Here, we are just doing a cd into our astro project and triggering the build command. One more important thing is to setup a postinstall script which will install the necessary dependencies for our astro project when our custom app will be added to a bench.

Phew! That is all! Now, you can try running the below command to check if the build works:

bench build --app shiny_astro_portal

After the build command is finished running, you can try visiting the '/amazing' route on your local Frappe site (abc.localhost:8000/amazing in my case).

Deploying to Frappe Cloud

Let's deploy our astro-powered Frappe app to Frappe Cloud now. Frappe Cloud is a managed hosting platform for Frappe sites. You can create a free FC (yup, that's what we call it) account by signing up here. Adding your card will get you $25 free credits which you can use to create Frappe sites!

You can also self-host your site if you wish, because, FOSS you know 😉

Pushing our app to GitHub

At the time of writing, FC only supports pulling apps from GitHub. So, we will push our app to GitHub. Here, I am going to use the GitHub CLI (gh) to do so.

Before committing any changes to git, we want to make sure we are ignoring build assets. We can do so by adding the following lines in our root .gitignore file:

shiny_astro_portal/www/*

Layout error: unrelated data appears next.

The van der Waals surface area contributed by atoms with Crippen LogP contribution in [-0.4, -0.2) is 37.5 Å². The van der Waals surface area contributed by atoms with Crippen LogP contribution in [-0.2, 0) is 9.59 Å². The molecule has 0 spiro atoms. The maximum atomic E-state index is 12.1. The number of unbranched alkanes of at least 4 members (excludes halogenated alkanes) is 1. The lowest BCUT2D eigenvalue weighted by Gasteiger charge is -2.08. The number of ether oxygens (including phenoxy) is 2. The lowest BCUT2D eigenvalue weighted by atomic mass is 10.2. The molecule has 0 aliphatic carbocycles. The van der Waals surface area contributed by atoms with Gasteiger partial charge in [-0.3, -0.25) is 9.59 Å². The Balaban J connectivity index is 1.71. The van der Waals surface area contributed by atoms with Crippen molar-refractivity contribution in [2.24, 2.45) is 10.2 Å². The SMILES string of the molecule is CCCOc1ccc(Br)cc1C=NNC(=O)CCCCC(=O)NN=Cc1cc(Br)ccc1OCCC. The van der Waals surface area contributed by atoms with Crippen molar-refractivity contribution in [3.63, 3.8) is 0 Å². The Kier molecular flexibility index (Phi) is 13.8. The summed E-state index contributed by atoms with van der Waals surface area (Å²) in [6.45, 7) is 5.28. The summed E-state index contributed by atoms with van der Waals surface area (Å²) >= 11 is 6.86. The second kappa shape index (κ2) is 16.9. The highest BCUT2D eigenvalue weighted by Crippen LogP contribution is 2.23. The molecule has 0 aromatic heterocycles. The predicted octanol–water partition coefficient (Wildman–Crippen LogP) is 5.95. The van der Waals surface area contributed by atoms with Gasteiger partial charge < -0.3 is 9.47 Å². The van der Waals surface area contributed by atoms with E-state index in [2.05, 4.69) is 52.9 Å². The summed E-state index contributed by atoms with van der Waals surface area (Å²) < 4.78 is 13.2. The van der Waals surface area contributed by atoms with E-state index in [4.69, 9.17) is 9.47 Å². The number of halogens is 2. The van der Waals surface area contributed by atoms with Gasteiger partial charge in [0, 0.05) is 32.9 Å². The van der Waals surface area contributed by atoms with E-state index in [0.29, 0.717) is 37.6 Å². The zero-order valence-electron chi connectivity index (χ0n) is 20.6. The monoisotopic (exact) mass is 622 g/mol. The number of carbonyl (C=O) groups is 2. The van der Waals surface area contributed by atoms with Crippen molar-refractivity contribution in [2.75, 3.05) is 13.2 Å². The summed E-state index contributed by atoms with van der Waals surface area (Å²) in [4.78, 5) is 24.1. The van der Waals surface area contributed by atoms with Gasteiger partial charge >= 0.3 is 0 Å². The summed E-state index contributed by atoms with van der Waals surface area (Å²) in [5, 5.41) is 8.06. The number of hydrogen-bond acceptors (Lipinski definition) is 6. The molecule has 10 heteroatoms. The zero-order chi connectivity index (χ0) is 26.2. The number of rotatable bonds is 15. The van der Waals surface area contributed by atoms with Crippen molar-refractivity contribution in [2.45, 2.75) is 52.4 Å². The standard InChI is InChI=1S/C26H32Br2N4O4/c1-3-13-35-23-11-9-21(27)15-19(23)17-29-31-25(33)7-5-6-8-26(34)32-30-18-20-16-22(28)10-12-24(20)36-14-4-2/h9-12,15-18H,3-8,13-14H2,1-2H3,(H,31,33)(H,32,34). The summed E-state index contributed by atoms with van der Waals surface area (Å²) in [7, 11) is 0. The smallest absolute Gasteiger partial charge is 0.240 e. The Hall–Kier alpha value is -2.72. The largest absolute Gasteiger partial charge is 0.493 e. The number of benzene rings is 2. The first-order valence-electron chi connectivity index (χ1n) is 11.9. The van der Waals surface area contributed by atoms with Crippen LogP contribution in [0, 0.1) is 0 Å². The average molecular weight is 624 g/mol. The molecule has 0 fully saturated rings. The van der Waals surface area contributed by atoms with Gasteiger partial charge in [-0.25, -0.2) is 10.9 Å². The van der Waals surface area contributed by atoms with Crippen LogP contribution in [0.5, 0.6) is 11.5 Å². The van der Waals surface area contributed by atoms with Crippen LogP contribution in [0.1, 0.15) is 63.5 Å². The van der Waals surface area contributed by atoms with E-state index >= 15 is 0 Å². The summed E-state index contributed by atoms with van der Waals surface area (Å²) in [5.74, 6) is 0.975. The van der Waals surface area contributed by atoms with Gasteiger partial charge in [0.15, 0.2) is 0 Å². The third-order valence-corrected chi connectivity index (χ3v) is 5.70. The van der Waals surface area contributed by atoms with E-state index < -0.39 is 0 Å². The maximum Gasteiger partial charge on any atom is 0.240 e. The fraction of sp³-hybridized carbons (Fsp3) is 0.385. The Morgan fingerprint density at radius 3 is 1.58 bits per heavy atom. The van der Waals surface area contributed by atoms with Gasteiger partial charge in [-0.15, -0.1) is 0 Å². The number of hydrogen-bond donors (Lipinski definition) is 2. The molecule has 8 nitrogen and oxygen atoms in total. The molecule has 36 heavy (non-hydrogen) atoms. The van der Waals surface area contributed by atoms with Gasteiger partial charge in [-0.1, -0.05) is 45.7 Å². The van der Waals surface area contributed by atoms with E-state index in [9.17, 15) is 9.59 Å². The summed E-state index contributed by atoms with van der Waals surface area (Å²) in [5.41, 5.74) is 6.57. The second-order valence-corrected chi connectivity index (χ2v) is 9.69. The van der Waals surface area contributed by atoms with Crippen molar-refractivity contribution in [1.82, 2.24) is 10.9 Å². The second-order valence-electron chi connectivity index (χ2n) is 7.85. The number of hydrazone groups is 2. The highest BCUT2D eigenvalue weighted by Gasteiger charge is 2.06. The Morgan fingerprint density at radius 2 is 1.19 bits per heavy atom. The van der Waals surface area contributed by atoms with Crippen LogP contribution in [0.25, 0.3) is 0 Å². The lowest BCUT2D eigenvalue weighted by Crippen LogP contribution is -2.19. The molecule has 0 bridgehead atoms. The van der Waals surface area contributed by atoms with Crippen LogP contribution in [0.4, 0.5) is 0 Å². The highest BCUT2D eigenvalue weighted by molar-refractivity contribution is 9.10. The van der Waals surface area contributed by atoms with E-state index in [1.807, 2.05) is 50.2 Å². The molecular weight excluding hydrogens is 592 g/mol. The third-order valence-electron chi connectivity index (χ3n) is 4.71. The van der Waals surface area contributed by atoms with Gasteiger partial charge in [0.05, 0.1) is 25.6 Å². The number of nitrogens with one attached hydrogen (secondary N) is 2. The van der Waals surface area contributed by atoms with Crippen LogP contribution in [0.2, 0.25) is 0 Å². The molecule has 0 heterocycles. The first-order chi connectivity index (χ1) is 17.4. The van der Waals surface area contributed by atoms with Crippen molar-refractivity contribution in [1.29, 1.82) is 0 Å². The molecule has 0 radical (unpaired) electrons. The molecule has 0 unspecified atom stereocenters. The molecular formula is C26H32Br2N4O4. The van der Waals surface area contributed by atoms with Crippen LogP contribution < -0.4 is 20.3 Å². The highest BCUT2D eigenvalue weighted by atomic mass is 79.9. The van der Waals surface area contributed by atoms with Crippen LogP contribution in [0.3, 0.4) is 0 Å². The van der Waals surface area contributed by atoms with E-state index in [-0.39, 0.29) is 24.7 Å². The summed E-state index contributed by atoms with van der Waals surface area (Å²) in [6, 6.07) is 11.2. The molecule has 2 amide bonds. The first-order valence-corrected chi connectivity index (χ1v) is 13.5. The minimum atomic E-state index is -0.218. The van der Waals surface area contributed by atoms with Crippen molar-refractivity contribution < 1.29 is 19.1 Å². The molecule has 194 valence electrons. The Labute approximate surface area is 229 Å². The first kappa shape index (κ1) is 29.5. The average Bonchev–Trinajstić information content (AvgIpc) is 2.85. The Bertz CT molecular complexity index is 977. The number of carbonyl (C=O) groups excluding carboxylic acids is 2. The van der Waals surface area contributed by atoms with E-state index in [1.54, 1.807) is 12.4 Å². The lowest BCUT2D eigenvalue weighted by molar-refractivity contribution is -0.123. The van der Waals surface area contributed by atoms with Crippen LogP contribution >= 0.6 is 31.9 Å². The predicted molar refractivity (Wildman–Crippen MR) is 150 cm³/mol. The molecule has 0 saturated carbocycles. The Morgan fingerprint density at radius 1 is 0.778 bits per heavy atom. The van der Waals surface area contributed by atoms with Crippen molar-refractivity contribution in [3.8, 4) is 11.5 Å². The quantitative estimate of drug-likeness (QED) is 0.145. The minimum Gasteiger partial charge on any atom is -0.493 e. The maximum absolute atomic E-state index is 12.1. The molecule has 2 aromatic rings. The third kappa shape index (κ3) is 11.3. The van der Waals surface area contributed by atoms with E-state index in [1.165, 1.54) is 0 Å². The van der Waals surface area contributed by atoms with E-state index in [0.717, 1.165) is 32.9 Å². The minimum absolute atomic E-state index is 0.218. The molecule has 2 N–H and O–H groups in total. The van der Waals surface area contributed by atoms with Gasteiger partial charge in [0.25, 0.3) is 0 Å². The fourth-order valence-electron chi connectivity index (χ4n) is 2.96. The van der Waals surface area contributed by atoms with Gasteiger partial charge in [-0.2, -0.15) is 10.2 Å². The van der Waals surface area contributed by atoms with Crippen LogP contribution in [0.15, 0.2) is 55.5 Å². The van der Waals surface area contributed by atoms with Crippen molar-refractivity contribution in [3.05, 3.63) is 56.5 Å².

astro_pages/.astro/*
shiny_astro_portal/public/astro_pages/assets

Now, commit all the changes by running these commands inside your app directory:

$ git add .
$ git commit -m "feat: add astro project"

Use the gh CLI to create a new repo and push our app source code to GitHub:

# in apps/shiny_astro_portal directory
gh repo create

Choose 'Push an existing local repository to GitHub' and '.' as the path.

Creating a private bench

Follow the instructions (written by yours truly) here to create a new private bench on FC.

Adding our app from GitHub

Once we have created the private bench, we can add our shiny_astro_portal app from GitHub. Follow this guide to connect your GitHub account and add your custom app containing the astro project. After adding the app, we can deploy the bench:

Creating a new site

After the bench is successfully deployed, we can create a new site on that bench using the New Site button on the top right corner of the bench dashboard:

Now, go through the setup wizard by choosing a subdomain, apps to install (make sure you select shiny_astro_portal) and selecting a plan. As soon as you are done with the setup wizard, the site creation will be initiated for you. Wait for the jobs to complete. You now have a Frappe site with astro powered web pages!

Try visiting the path /amazing on your FC site to check if it works:

Amazing page on FC site

Additional Resources

You can find the source code for the shiny_astro_portal app here. You can copy the build configurations and replace the names with your particular app name and portal name to get up and running quickly.

You can build docs, marketing pages, blogs and much more with astro. I would suggest you head over to astro.build to learn more.

Learn more about Frappe Framework here.

Conclusion

Since you are still with me, I probably think this guide was helpful. You can setup a variety of static site generation frameworks using the same principles.

See you in the next one!


Md Hussain Nagaria

Hussain Nagaria is a Product Engineer at Frappe. He is very passionate about teaching technical content. He also does product design, writing and marketing. So, you can say, he is a company of one at Frappe!

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Warren 1 months ago

Thank you for well structured and written blog!